Siamese fighting fish /Betta Fish Care

Siamese fighting fish /Betta Fish Care
Siamese fighting fish /Betta Fish Care

Siamese fighting fish /Betta Fish Care. Siamese fighting fish /Beta fish is Very good fish.
It is very nice to see and there are many types of colors. Now, this fish is very populous. Now everyone wants to keep this fish home. The most common thing is to keep it at home because this fish looks beautiful from other fish. And keeping this fish is very easy.
Let's see why this fish has become more poppy than other fish.
The first reason that it can be said is that this fish is available in different colors.
Along with the color, the shape of this fish is of many types. Among them, "Clowntail" and "Moontail"

One of these fish is particularly special, that the boy and girl are two different looking fish. The boy's body color and the fin, both of which are colorful and large. The girl's body color and the fin, both are not good.

Siamese fighting fish /Betta Fish Care. "Details".

Siamese fighting fish /Betta Fish Care

Common Colours:

Pure Red
Super Blue
Super Black
Super White
Galaxy Nemo
Galaxy Koi

Rarer Colours:

Super Orange
Mustard Gas

Siamese fighting fish /Betta Fish Care

Colour patterns:

Solid – The entire fish is one color with no variations

Bi-colour – The fins must be a different color to the body to be a Bi-colour.

Cambodian – The body is pale, almost colorless, and the fins are a solid color

Butterfly – The fins have distinct bands of colors

Marble – Irregular patterns throughout the body and fin

Piebald – pale flesh-colored face irrespective of the body color.

Full Mask – the face is the same color as the body rather than what it would naturally be which would be darker than the body

Dragon – rich strong base color with the scales on the main part of the body a pale iridescent

Multicolour – 3 or more colors on the body that does not fit into any other pattern category

Pastel – A light shade of color seen only on the fins, the body remains a flesh hue.

Koi - Koi are judged from the top down and look like their goldfish counterparts. Patterns should be uniform with clean color defining lines.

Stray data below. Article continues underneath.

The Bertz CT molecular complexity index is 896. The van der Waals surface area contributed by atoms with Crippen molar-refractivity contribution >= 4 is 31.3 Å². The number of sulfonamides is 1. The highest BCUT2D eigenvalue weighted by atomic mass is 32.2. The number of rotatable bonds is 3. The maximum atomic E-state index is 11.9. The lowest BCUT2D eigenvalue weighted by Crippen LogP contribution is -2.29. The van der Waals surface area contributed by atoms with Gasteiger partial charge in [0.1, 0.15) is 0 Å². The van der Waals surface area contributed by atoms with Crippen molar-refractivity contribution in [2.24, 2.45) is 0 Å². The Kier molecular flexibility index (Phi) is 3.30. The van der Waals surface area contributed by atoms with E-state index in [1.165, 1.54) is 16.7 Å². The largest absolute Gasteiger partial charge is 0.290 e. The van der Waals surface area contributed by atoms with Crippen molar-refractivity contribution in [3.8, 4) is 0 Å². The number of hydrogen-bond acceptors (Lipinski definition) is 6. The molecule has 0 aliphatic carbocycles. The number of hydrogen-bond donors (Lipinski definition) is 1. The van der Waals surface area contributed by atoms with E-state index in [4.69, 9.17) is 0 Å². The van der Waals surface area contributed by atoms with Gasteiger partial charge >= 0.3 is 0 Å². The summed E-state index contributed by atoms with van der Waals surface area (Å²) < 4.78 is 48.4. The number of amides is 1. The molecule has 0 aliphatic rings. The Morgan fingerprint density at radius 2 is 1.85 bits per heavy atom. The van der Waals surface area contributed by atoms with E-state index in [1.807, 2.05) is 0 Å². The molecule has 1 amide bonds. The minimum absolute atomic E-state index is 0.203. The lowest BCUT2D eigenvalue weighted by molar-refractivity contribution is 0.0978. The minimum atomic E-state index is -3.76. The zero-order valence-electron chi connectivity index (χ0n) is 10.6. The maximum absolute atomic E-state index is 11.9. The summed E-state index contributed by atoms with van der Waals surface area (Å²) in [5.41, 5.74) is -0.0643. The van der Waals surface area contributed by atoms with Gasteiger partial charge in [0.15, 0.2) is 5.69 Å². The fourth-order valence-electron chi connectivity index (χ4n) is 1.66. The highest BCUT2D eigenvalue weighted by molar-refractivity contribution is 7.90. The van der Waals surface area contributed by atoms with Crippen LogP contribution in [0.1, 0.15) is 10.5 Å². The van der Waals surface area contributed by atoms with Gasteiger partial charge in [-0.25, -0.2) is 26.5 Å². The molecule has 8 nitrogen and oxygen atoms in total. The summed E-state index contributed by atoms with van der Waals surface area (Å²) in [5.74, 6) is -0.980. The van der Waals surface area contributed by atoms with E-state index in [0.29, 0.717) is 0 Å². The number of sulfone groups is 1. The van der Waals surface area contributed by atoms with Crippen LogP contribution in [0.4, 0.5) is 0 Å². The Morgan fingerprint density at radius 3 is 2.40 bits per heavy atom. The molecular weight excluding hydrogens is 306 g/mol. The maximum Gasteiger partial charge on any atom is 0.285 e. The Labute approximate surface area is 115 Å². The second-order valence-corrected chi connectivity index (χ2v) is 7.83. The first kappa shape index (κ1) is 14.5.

Nemo - are either white based or orange based and have 3 or 4 main colors. Orange, red, yellow, black

Siamese fighting fish /Betta Fish Care

Finnage variations:

Breeders have developed several different finance and scale variations:
Veil tail - extended finnage length and non-symmetrical tail; caudal fin rays usually only split once; the most common tail type seen in pet stores.

Crown tail - fin rays are extended well beyond the membrane and consequently the tail can take on the appearance of a crown; also called fringetail

Comb tailless extended version of the crown tail, derived from breeding crown and another finnage type

Half-moon - "D" shaped caudal fin that forms a 180° angle, the edges of the tail are crisp and straight

Over-half-moon or Super Delta tail - caudal fin is in excess of the 180° angle, the byproduct of trying to breed half-moons can sometimes cause problems because the fins are too big for the fish to swim properly

Rose tail - variation with so much finnage that it overlaps and looks like a rose
Feathertail - similar to the rose tail, with a rougher appearance

Plakat - short fins that resemble the fins seen in wild-type bettas

Half-moon plakat - short-finned half-moon; plakat and half-moon cross

Double tail or Full-moon - the tail fin is duplicated into two lobes and the dorsal fin is significantly elongated, the two tails can show different levels of bifurcation depending on the individual

Delta tail - tail spread less than that of a half-moon {<180°}

Half-sun - combtail with caudal fin going 180°, like a half-moon

Elephant ear - pectoral fins are much larger than normal, often white, resembling the ears of an elephant

Spade tail - caudal fin has a wide base that narrows to a small point

Siamese fighting fish /Betta Fish Care

Beta fish facts:

Bettas prefer slightly acidic water (pH 6.5 to 7) and warm water. Cold water can suppress the immune system and cause illness.
Bettas have several different tail shapes - the most common being the "veil tail." Other tail shapes include the "half-moon," "double tail," "short-finned fighting-style tail" and "crown tail."